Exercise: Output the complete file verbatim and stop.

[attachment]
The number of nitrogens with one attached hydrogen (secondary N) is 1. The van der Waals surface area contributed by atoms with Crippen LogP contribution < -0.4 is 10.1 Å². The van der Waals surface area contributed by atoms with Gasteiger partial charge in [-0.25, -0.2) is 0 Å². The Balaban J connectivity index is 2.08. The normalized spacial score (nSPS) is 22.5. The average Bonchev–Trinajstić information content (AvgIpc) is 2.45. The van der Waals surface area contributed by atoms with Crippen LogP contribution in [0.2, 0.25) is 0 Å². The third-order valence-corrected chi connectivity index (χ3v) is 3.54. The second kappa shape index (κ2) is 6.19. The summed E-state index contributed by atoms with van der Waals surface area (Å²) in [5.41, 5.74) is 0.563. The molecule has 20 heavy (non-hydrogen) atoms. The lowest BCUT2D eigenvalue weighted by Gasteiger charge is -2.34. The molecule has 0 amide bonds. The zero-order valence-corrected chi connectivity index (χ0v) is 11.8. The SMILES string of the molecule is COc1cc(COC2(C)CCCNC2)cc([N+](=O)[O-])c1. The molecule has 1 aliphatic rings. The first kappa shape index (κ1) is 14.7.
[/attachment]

The number of nitrogens with one attached hydrogen (secondary N) is 1. The van der Waals surface area contributed by atoms with Crippen LogP contribution < -0.4 is 10.1 Å². The van der Waals surface area contributed by atoms with Gasteiger partial charge in [-0.25, -0.2) is 0 Å². The Balaban J connectivity index is 2.08. The normalized spacial score (nSPS) is 22.5. The average Bonchev–Trinajstić information content (AvgIpc) is 2.45. The van der Waals surface area contributed by atoms with Crippen LogP contribution in [0.2, 0.25) is 0 Å². The third-order valence-corrected chi connectivity index (χ3v) is 3.54. The second kappa shape index (κ2) is 6.19. The summed E-state index contributed by atoms with van der Waals surface area (Å²) in [5.41, 5.74) is 0.563. The molecule has 20 heavy (non-hydrogen) atoms. The lowest BCUT2D eigenvalue weighted by Gasteiger charge is -2.34. The molecule has 0 amide bonds. The zero-order valence-corrected chi connectivity index (χ0v) is 11.8. The SMILES string of the molecule is COc1cc(COC2(C)CCCNC2)cc([N+](=O)[O-])c1. The molecule has 1 aliphatic rings. The first kappa shape index (κ1) is 14.7.